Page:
Play Framework posted values revisited

Working with posted values with Play Framework 2.0, without defining a form mapping, might not be so obvious as it was with Play 1.x, that’s why I’m writing this quick cheatsheet.

For this quick sample, let’s define the following view:

app/views/index.scala.html

@(message: String)

message: @message <br />

<h2>Scala form</h2>

<form action="@routes.ScalaPoster.save()" method="POST">
  scala name: <input name="scala_name"> <br />
  scala surname: <input name="scala_surname"> <br />
  <input type="submit" value="save">
</form>

<h2>Java form</h2>

<form action="@routes.JavaPoster.save()" method="POST">
  java name: <input name="java_name"> <br />
  java surname: <input name="java_surname"> <br />
  <input type="submit" value="save">
</form>

And the following routes file:

conf/routes

# Home page
GET     /                         controllers.Application.index

POST    /scala                    controllers.ScalaPoster.save
POST    /java                     controllers.JavaPoster.save

With java, accesing directly the request body:

app/controllers/JavaPoster.java

package controllers;

import play.mvc.*;

import views.html.*;

import java.util.Map;

public class JavaPoster extends Controller {
  
  public static Result save() {

    final Map<String, String[]> values = request().body().asFormUrlEncoded();
    final String name = values.get("java_name")[0];
    final String surname = values.get("java_surname")[0];
    
    return ok(index.render(String.format("You are %s, %s",surname, name)));
  }
  
}

Or using a DynamicForm:

package controllers;

import play.mvc.*;

import views.html.*;

import play.data.DynamicForm;

public class JavaPoster extends Controller {
  
  public static Result save() {

    final DynamicForm form = form().bindFromRequest();
    final String name = form.get("java_name");
    final String surname = form.get("java_surname");
    return ok(index.render(String.format("You are %s, %s",surname, name)));
  }
  
}

Now the scala version, accessing the body:

app/controllers/ScalaPoster.java

package controllers

import play.api.mvc._

object ScalaPoster extends Controller {

  def save = Action { request =>

    def name = request.body.asFormUrlEncoded.get("scala_name")(0)
    def surname = request.body.asFormUrlEncoded.get("scala_surname")(0)

    Ok(views.html.index("You are %s, %s".format(surname, name))) 
  }

}

And defining a form

package controllers

import play.api.mvc._

import play.api.data.Form
import play.api.data.Forms.tuple
import play.api.data.Forms.text

object ScalaPoster extends Controller {

  val form = Form(
    tuple(
      "scala_name" -> text,
      "scala_surname" -> text
    )
  )

  def save = Action { implicit request =>
 
    def values = form.bindFromRequest.data
    def name = values("scala_name")
    def surname = values("scala_surname")

    Ok(views.html.index("You are %s, %s".format(surname, name))) 
  }

}

Notice the implict request in the above sample. You could explicitly pass it to bindFromRequest with

    def values = form.bindFromRequest()(request).data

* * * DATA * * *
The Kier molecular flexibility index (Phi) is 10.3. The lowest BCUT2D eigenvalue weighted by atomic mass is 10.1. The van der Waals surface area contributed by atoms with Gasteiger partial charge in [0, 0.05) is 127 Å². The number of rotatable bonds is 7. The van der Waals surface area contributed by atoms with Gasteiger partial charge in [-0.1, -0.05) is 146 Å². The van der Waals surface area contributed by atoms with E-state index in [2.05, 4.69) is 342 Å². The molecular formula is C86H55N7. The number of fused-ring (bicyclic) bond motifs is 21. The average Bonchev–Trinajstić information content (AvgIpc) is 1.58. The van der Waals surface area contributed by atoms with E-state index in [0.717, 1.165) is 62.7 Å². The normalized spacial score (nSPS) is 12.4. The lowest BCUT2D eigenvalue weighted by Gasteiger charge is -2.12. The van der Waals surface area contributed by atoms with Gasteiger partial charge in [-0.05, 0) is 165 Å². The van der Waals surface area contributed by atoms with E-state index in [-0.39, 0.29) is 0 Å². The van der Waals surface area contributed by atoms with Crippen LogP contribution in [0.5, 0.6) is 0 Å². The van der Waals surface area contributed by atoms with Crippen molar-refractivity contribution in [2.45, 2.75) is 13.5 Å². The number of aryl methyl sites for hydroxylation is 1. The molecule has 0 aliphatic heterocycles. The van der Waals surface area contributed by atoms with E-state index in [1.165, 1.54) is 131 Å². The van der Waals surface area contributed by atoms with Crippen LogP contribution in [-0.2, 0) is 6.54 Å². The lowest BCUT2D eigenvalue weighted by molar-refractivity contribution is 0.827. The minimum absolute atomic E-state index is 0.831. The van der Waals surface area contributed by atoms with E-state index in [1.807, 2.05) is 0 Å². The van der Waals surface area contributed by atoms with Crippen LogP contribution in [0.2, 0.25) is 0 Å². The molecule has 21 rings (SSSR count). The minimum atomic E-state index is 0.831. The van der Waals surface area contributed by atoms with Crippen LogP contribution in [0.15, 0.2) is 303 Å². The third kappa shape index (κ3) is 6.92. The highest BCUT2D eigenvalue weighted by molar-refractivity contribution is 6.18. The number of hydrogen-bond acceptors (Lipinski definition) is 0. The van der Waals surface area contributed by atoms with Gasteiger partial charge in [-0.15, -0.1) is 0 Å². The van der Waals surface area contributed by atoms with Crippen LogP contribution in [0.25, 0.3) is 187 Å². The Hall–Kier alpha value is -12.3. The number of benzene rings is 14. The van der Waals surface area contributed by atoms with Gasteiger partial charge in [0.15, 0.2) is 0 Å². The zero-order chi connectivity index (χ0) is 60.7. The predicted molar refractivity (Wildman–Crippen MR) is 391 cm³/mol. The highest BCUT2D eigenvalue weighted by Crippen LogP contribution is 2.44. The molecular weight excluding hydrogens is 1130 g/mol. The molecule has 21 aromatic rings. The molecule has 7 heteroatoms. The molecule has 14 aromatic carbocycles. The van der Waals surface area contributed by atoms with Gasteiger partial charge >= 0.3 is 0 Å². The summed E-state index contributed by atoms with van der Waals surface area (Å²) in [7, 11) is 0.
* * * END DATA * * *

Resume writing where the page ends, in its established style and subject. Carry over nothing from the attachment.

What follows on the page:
You can also play with the tuples and issue something like

    val data = form.bindFromRequest.get
    Ok(views.html.index("You are %s, %s".format(data._2, data._1))) 

or

    val (name, surname) = form.bindFromRequest.get
    Ok(views.html.index("You are %s, %s".format(surname, name))) 

And of course, if you just want to read a single posted value you could issue:

    def name = Form("scala_name" -> text).bindFromRequest.get

There are several ways to achieve it. I hope this serves as a useful reminder.

Reference: Play Framework posted values revisited from our JCG partner Sebastian Scarano at the Having fun with Play framework! blog.

Related Whitepaper:

Functional Programming in Java: Harnessing the Power of Java 8 Lambda Expressions

Get ready to program in a whole new way!

Functional Programming in Java will help you quickly get on top of the new, essential Java 8 language features and the functional style that will change and improve your code. This short, targeted book will help you make the paradigm shift from the old imperative way to a less error-prone, more elegant, and concise coding style that’s also a breeze to parallelize. You’ll explore the syntax and semantics of lambda expressions, method and constructor references, and functional interfaces. You’ll design and write applications better using the new standards in Java 8 and the JDK.

Get it Now!  

Leave a Reply


5 − = zero



Java Code Geeks and all content copyright © 2010-2014, Exelixis Media Ltd | Terms of Use
All trademarks and registered trademarks appearing on Java Code Geeks are the property of their respective owners.
Java is a trademark or registered trademark of Oracle Corporation in the United States and other countries.
Java Code Geeks is not connected to Oracle Corporation and is not sponsored by Oracle Corporation.

Sign up for our Newsletter

15,153 insiders are already enjoying weekly updates and complimentary whitepapers! Join them now to gain exclusive access to the latest news in the Java world, as well as insights about Android, Scala, Groovy and other related technologies.

As an extra bonus, by joining you will get our brand new e-books, published by Java Code Geeks and their JCG partners for your reading pleasure! Enter your info and stay on top of things,

  • Fresh trends
  • Cases and examples
  • Research and insights
  • Two complimentary e-books
Get tutored by the Geeks! JCG Academy is a fact... Join Now
Hello. Add your message here.